Wednesday, 1 October 2014

Story Time: MegaWestgarth and PC Gaming





Picking up our new GPU (GTX 750 Ti) from the post office was remarkably memorable. Everyone jokes about the elitist "PC Master Race", but as I prised open Amazon's cardboard envelope and saw Asus' overly dramatic packaging, I really did feel as if I were starting something special. You see, graphics cards have been the stuff of dreams for as long as I've known about them.

The vast majority of my gaming has been on consoles and hand helds. From the Mega Drive, to the GameBoy Advance, to the Xbox 360, there's always been something available to me that required no technical knowledge to start up and play. PC gaming on the other hand was a befuddling minefield of system requirements, patches, and general sense of hit-and-miss regarding whether or not a new game would work.

For two or three years around the turn of the millennium I played almost exclusively on the PC. My parents had finally moved from Windows 95 to Windows XP, buying a new computer in the process. I can't recall what the exact specs of the computer were, or if I ever even looked them up, but I was able to enjoy a few years of hassle free PC gaming, devouring titles such as Age of Mythology, Dungeon Keeper 2, Unreal Tournament, Half-Life and Deus Ex.

But then Sim City 4 came out, and Grand Theft Auto 3, and a host of other games that I rushed home from the shop, only to find that they wouldn't run on my parents' PC. With no money to buy my own computer, and absolutely no knowledge of how to upgrade the one we had, my journey into the realm of PC gaming was over.

Friends of mine, however, were less willing to give up on the promised land of PC gaming. During my first year at sixth form, around 2004, my good friend had gained enough knowledge to build his own computer from scratch – complete with a transparent chassis and a bright blue LED thermometer. It was super cool, apart from the fact that it ran Windows ME.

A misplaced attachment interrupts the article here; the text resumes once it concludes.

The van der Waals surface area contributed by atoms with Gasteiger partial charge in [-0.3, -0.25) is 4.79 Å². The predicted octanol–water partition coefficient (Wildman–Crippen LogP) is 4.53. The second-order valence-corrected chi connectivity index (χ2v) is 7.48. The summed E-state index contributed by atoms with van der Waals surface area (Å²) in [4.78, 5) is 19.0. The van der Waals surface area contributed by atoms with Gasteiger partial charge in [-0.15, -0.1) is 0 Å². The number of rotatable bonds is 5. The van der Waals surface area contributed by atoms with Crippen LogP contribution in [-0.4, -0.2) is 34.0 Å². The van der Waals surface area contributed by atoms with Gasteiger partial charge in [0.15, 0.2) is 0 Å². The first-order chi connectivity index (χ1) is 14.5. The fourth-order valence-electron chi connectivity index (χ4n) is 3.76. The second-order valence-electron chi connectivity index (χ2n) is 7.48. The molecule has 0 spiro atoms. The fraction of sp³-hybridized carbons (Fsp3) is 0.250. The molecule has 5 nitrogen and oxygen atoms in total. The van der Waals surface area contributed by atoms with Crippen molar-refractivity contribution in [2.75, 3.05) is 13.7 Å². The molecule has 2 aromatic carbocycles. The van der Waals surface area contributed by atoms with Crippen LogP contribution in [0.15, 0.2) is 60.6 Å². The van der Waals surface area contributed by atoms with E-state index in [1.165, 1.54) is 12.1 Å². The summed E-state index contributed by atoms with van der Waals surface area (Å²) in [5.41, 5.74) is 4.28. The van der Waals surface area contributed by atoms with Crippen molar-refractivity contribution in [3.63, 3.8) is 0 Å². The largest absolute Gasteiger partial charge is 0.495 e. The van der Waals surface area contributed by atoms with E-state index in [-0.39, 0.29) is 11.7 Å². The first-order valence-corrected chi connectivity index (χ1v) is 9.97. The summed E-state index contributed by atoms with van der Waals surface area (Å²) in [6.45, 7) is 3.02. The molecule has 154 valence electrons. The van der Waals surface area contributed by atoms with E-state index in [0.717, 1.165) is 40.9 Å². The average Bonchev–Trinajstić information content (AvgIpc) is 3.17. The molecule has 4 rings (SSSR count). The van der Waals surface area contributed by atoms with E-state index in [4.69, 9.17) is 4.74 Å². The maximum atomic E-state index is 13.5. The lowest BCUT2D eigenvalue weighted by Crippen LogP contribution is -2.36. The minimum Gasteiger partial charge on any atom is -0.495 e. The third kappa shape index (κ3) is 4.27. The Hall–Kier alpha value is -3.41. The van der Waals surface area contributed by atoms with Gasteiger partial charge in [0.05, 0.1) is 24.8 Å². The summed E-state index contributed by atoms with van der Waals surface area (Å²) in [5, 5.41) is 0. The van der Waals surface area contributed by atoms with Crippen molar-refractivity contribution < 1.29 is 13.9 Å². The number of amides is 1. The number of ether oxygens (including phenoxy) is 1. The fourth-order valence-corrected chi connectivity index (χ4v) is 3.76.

At university another good friend took an old Windows XP computer apart and put it back together before my very eyes, pointing out the various parts that made it tick. He later took these same parts and arranged them in a desk draw, showing that it would still work. A "desk-top" computer – it was funny.

Then my parents' second Windows XP machine gave up the ghost, and my brother and I took that apart, carefully examining its inwards. Then we took apart a broken laptop. Then I took apart an original Xbox. And then in the Netherlands I bought a few cheap, second hand Windows XP machines and cobbled them together.

Now, in the autumn of 2014, I sit at home with the computer Emma bought herself, with the new GPU we went halvers on, playing games at performance levels unattainable by the Xbox 360 and PlayStation 3. And with the configurability of modern PC games. This set up will likely outlive the Xbox One and PlayStation 4. And if it doesn't, we know what to do.

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